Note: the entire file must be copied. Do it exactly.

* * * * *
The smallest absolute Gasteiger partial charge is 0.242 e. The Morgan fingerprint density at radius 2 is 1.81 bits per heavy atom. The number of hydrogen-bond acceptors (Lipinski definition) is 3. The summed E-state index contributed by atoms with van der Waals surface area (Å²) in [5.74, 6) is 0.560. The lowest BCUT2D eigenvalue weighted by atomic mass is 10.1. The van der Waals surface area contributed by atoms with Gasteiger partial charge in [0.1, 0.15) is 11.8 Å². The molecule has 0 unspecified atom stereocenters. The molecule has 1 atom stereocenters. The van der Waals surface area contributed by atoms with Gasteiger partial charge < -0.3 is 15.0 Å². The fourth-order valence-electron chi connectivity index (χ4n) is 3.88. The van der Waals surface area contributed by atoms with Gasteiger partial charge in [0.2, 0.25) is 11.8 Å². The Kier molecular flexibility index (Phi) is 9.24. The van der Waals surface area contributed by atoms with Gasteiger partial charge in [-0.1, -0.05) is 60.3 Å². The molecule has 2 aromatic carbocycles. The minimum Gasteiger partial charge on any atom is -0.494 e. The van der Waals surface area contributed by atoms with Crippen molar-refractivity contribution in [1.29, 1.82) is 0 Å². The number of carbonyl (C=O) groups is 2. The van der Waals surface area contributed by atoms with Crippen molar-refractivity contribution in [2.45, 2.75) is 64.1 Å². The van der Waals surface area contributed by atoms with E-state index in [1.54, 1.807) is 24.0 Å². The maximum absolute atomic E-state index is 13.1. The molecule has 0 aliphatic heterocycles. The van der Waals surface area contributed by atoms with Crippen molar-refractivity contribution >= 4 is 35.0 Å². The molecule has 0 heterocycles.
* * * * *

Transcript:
The smallest absolute Gasteiger partial charge is 0.242 e. The Morgan fingerprint density at radius 2 is 1.81 bits per heavy atom. The number of hydrogen-bond acceptors (Lipinski definition) is 3. The summed E-state index contributed by atoms with van der Waals surface area (Å²) in [5.74, 6) is 0.560. The lowest BCUT2D eigenvalue weighted by atomic mass is 10.1. The van der Waals surface area contributed by atoms with Gasteiger partial charge in [0.1, 0.15) is 11.8 Å². The molecule has 0 unspecified atom stereocenters. The molecule has 1 atom stereocenters. The van der Waals surface area contributed by atoms with Gasteiger partial charge < -0.3 is 15.0 Å². The fourth-order valence-electron chi connectivity index (χ4n) is 3.88. The van der Waals surface area contributed by atoms with Gasteiger partial charge in [0.2, 0.25) is 11.8 Å². The Kier molecular flexibility index (Phi) is 9.24. The van der Waals surface area contributed by atoms with Gasteiger partial charge in [-0.1, -0.05) is 60.3 Å². The molecule has 2 aromatic carbocycles. The minimum Gasteiger partial charge on any atom is -0.494 e. The van der Waals surface area contributed by atoms with Crippen molar-refractivity contribution in [1.29, 1.82) is 0 Å². The number of carbonyl (C=O) groups is 2. The van der Waals surface area contributed by atoms with Crippen molar-refractivity contribution in [2.45, 2.75) is 64.1 Å². The van der Waals surface area contributed by atoms with E-state index in [1.54, 1.807) is 24.0 Å². The maximum absolute atomic E-state index is 13.1. The molecule has 0 aliphatic heterocycles. The van der Waals surface area contributed by atoms with Crippen molar-refractivity contribution >= 4 is 35.0 Å². The molecule has 0 heterocycles.